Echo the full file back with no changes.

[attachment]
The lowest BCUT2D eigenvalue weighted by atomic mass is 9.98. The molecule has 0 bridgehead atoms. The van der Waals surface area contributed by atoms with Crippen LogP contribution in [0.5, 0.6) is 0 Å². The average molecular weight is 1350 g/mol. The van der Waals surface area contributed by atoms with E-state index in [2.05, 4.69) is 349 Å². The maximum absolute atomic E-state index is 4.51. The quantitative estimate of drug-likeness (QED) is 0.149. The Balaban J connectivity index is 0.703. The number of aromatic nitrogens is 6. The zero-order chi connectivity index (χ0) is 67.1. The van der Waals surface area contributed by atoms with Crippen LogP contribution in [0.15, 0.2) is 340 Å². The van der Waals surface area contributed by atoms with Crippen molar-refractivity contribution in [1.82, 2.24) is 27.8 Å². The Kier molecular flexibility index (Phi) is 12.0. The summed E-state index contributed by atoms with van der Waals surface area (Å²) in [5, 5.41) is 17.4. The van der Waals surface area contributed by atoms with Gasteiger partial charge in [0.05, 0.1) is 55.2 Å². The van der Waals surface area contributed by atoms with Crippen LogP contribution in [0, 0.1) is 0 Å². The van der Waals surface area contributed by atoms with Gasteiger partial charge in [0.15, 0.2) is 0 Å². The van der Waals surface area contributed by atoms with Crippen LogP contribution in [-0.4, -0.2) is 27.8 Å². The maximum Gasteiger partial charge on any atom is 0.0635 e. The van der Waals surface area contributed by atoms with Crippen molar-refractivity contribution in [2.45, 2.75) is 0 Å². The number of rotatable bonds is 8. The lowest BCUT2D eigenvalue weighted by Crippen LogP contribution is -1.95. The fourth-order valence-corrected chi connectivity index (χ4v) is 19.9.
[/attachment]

The lowest BCUT2D eigenvalue weighted by atomic mass is 9.98. The molecule has 0 bridgehead atoms. The van der Waals surface area contributed by atoms with Crippen LogP contribution in [0.5, 0.6) is 0 Å². The average molecular weight is 1350 g/mol. The van der Waals surface area contributed by atoms with E-state index in [2.05, 4.69) is 349 Å². The maximum absolute atomic E-state index is 4.51. The quantitative estimate of drug-likeness (QED) is 0.149. The Balaban J connectivity index is 0.703. The number of aromatic nitrogens is 6. The zero-order chi connectivity index (χ0) is 67.1. The van der Waals surface area contributed by atoms with Crippen LogP contribution in [0.15, 0.2) is 340 Å². The van der Waals surface area contributed by atoms with Crippen molar-refractivity contribution in [1.82, 2.24) is 27.8 Å². The Kier molecular flexibility index (Phi) is 12.0. The summed E-state index contributed by atoms with van der Waals surface area (Å²) in [5, 5.41) is 17.4. The van der Waals surface area contributed by atoms with Gasteiger partial charge in [0.05, 0.1) is 55.2 Å². The van der Waals surface area contributed by atoms with Crippen LogP contribution in [0, 0.1) is 0 Å². The van der Waals surface area contributed by atoms with Gasteiger partial charge in [0.15, 0.2) is 0 Å². The van der Waals surface area contributed by atoms with Crippen LogP contribution in [-0.4, -0.2) is 27.8 Å². The maximum Gasteiger partial charge on any atom is 0.0635 e. The van der Waals surface area contributed by atoms with Crippen molar-refractivity contribution in [2.45, 2.75) is 0 Å². The number of rotatable bonds is 8. The lowest BCUT2D eigenvalue weighted by Crippen LogP contribution is -1.95. The fourth-order valence-corrected chi connectivity index (χ4v) is 19.9.